Sunday, December 7, 2008

Scar-Free Skin Healing With Aromatherapy

By Peggy Thorton

Trends in health and beauty are placing more trust in the efficacy of natural and organic ingredients. Skin care is no exception, with more women coming to realize the purity of what they put on their skin is as important as that of what they eat. The skin is the largest organ, and is generally permeable to substances placed on it. This is particularly important in healing wounds, for the skin may be broken and more sensitive. Enter essential oils; these powerful plant derived medicines have been used for many years for treating skin conditions, enhancing beauty and promoting wellness. Oils have been found particularly useful for regenerating skin that has suffered from accidents or surgery, or has their remaining signs in the form of keloid, acne, or other scars. Certain essential oil blends can speed healing time, reduce or eliminate scars from recent wounds and even greatly diminish the appearance of old ones.

Certain essential oils are often used for healing and regeneration of skin tissues. We'll review these and their companion carrier oils, then present some formulas for particular situations. The first of these essential oils is Helichrysum Italicum, an oil with an earthy aroma, distilled from the small flowers of an herb native to the Mediterranean region. This is the premier oil called for where the skin is in need of regeneration, and where inflammation may be present. Helichrysum is unique in that it contains 'di-ketones'; a class of molecules that signal the skin to regenerate. It is also often used for bruising and impact related injuries.

Helichrysum essential oil is the cornerstone for many blends for healing the skin, and is the only one necessary for supporting currently healing skin damage - it should be used at appropriate concentrations with Rosehip Seed and Hazelnut oils, as mentioned later in this article. As noted by well-known aromatherapists Kurt Schnaubelt, "The triple unsaturated fatty acids (of Rosehip Seed oil) strengthen the cell membranes and, combined with the regnerative qualities of Everlasting oil (Helichrysum), heal wounds with minimal or no scarring".

As mentioned above, Lavender is often included in skin care blends - it has gentle anti-inflammatory and tissue regenerative properties, along with very soothing, anti-anxiety aroma. Lavender essential oil itself began the modern aromatherapy revolution when a scientist burned his hand in a laboratory accident, and after cooling the wound in a beaker of Lavender found the wound to heal remarkably quickly. It is also thought to 'synergize' or improve the efficacy of other essential oils in combination.

The essential oil distilled from the leaves of common Sage is included in blends where the wounds are old - where the healing happened some time ago and has left some unsightly scarring. This can work on keloid scars, acne scars, etc., though application need be regular and should continue for 3 to 6 months. The sage oil is included in essence to break up the scar tissue and to stimulate regeneration with it's powerful components. Sage oil should be used with great care and in small amounts. While it is called for in formulas for stretch marks, it should only be use after pregnancy, and not during by expectant mothers.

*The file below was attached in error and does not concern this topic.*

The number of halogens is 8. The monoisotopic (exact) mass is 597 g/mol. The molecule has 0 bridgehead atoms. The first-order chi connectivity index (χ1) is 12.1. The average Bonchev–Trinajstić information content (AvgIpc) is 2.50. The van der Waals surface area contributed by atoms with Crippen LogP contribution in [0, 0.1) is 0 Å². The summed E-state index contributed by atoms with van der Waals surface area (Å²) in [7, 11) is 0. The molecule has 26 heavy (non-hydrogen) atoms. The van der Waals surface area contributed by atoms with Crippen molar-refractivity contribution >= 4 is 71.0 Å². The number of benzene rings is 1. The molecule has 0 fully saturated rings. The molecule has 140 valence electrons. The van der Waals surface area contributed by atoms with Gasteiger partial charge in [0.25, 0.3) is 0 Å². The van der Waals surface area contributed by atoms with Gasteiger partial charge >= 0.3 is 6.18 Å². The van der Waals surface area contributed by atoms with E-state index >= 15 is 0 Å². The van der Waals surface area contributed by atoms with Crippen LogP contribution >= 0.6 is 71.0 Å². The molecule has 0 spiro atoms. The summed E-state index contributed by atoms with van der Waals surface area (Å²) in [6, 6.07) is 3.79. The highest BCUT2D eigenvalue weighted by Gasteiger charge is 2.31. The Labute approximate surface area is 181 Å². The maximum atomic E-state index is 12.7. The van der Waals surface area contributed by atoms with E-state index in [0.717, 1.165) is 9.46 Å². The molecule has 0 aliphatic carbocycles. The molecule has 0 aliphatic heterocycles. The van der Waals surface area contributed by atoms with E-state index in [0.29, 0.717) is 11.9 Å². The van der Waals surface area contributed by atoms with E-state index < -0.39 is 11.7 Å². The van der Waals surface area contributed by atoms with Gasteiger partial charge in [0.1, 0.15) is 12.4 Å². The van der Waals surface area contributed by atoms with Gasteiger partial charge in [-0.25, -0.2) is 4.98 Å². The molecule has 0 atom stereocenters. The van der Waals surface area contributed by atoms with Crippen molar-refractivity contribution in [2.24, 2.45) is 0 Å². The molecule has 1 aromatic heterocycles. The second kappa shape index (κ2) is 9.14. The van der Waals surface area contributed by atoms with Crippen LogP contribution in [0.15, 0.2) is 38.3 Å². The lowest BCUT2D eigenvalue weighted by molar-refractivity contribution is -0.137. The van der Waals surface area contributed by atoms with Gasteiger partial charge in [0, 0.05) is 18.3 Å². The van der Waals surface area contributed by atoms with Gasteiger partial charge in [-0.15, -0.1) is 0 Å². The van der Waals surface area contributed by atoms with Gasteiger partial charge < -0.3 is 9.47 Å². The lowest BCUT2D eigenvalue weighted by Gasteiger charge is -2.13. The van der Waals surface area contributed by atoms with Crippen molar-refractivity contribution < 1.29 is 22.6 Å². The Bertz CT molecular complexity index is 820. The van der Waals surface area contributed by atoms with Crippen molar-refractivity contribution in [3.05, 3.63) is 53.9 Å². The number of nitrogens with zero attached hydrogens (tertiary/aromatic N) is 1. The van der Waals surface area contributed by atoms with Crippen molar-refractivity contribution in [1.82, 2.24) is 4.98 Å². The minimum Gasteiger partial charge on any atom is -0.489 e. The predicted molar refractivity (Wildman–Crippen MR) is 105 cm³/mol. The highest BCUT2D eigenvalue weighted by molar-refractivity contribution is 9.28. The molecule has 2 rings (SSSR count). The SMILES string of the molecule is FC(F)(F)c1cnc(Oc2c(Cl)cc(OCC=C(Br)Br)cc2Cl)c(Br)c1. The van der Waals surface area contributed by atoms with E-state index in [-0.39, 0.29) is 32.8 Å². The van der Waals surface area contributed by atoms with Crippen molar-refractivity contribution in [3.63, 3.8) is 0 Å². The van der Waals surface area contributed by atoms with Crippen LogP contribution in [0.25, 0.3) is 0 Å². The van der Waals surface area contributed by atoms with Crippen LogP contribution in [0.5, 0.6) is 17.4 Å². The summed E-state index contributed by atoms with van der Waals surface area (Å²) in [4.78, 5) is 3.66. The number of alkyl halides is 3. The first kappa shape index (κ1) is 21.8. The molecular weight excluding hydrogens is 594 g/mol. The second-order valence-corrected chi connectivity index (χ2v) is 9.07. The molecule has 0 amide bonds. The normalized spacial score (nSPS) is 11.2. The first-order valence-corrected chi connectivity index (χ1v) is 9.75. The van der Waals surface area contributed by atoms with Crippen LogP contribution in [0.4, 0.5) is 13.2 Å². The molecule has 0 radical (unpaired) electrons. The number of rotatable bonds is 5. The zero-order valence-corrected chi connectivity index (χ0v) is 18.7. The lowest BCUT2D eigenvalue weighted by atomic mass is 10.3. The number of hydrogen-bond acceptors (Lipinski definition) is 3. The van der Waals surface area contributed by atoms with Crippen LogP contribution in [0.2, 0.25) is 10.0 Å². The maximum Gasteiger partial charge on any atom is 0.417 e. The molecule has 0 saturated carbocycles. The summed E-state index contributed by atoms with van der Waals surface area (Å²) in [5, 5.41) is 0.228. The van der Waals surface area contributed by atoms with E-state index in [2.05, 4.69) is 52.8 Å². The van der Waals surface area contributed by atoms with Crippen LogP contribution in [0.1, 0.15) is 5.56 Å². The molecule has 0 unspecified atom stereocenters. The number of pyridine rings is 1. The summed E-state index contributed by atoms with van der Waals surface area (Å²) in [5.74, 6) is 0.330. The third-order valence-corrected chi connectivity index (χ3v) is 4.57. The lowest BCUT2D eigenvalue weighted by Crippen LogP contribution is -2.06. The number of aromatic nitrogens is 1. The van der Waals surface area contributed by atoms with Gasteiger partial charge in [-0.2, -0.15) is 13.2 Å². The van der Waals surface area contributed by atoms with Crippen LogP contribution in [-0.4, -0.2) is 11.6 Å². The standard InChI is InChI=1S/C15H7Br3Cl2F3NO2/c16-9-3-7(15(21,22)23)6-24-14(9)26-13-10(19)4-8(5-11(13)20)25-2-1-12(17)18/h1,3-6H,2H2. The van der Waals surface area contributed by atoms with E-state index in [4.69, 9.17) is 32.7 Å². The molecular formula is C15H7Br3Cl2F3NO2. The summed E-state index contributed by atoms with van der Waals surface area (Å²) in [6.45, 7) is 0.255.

Rosemary will be the final essential oil we'll mention here for scar treatment. For the skin, Rosemary of the Verbenone chemotype has many important properties - it contains regenerative ketone molecules, and stimulates cellular metabolism. This oil helps new skin form, bringing nutrients into the cells and supports the removing toxins and wastes.

All these oils but Lavender should be diluted in a carrier before use (Lavender CAN be used directly on the skin, but will be used in diluted form in the following blends). Many studies have shown the great efficacy of essential oils at low concentrations - so in Aromatherapy, 'less is more' is a general rule. Two highly regarded carrier or 'base' oils used for skin treatment are Rosehip seed, cold-pressed from a plant native to the mountain regions of South America, and Hazelnut oil, which is suitable for all skin types. These oils will help the essential oils absorb into the skin, and can provide their own nutritive properties. Rosehip seed contains a wealth of fatty acids, plus a compound similar in action to the pharmaceutical preparation 'Retin A'. without the drying side effects. Hazelnut oil has mild astringent properties, and will not leave the skin feeling greasy. It is appropriate even for acne prone skin.

Now for the recipes. For effective wound healing of recent cuts and scrapes (and has been used successfully on surgical incisions), to 1 ounce Hazelnut oil and 1 ounce Rosehip seed oil add 1 milliliter of Helichrysum essential oil and 1 milliliter of Lavender essential oil - apply twice a day for 7 to 10 days. For older scars from wounds or acne, including keloid scars, replace the Lavender in the previous recipe with Sage essential oil. Apply regularly for 3 to 6 months. For the healing of stretch marks, post partum, use 1 ounce Rosehip seed and 1 ounce Hazelnut oil with 1 milliliter Sage essential oil and 2 milliliters with Rosemary Verbenone essential oil; again use for 3 to 6 months.

This is a summary of a particular aspect of using essential oils for natural health, wellness and beauty. These are effective, tried and true recipes used for their specific, wound healing applications. With some research, you will find there are wonderful recipes using essential oils for a broad range of skin care applications - they work, and they're heavenly to use! As with all aromatherapy use, go slowly, watch for any (rare) skin reactions, and remember that less is more with essential oils - almost all have been noted to work in very low, well tolerated concentrations. - 14018

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